Direct from a run at The Bush in London, The Trick is described as a magic show that tells the story of love, loss and growing old.
Mira’s husband died seven months ago, but neither of them are ready to let go. For most of her life her husband Jonah is what got her out of bed in the morning and Mira is struggling to understand why she should bother carrying on without him. “You make a mess, you clear it up, you make another mess and you clear it up again.” This play delves into the complexity of life in 70 minutes as it asks what the point of it all really is.
Whilst moments deeply resonate, with poetic language that sums up the questions we are all a little bit too scared to ask, some of the scenes don’t quite fit. There are some brilliant scenes in this play, particularly David Verrey as Jonah who captures the humour and warmth of her husband, making you realise why she misses him so much.
One moment that really touched me was Lachele Carl’s monologue when she describes the feeling of grief. It’s a beautifully directed moment as she describes her feeling of hopelessness is the most poignant way as she takes you through the stages of grief she felt after losing her husband, However, it feels like it only scratches the surface and that there is so much more that she could give.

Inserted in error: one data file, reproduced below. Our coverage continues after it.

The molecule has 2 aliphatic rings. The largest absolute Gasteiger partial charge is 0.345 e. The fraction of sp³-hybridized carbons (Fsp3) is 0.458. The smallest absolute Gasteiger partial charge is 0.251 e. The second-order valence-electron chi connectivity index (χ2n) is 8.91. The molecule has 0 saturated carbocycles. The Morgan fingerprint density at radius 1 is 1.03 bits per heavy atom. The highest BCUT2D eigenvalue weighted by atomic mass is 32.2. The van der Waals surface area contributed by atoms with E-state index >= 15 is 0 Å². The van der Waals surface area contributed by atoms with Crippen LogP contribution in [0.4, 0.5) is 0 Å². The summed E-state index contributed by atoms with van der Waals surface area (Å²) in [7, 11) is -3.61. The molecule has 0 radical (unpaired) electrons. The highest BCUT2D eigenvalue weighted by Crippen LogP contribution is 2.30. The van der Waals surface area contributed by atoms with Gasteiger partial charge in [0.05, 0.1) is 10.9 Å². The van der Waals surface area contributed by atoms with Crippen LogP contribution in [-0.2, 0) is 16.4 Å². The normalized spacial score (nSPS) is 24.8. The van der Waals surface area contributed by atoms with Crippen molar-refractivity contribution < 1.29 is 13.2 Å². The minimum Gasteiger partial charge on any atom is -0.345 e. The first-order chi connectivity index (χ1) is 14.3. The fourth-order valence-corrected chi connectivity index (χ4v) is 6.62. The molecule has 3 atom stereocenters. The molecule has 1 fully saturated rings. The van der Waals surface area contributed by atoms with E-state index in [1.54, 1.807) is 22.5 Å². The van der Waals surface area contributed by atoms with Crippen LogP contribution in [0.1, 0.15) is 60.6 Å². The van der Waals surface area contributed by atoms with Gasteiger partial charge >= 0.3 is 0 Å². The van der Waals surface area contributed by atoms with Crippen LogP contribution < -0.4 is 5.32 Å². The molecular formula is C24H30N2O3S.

The cast are brilliant, Ani Nelson and Sharlene Whyte bring real charisma and stage presence to their roles, particularly as the manipulative plumbers that take advantage of Mira’s vulnerability. But their lack of consistency in their roles feels disjointed and doesn’t showcase their natural acting abilities as well as they could.
At the end it is summed up in a touching final explanation by the cast as they talk frankly about life and death. The ending tugs on the heart strings in a moving way and connects well with the opening message of the show. The Trick is a clever idea with some fantastic insightful moments, but the play doesn’t quite fit together to leave you feeling totally consumed by its message.
The Trick is currently touring the UK and on at the Birmingham Rep until 9 April, tickets can be found on their website.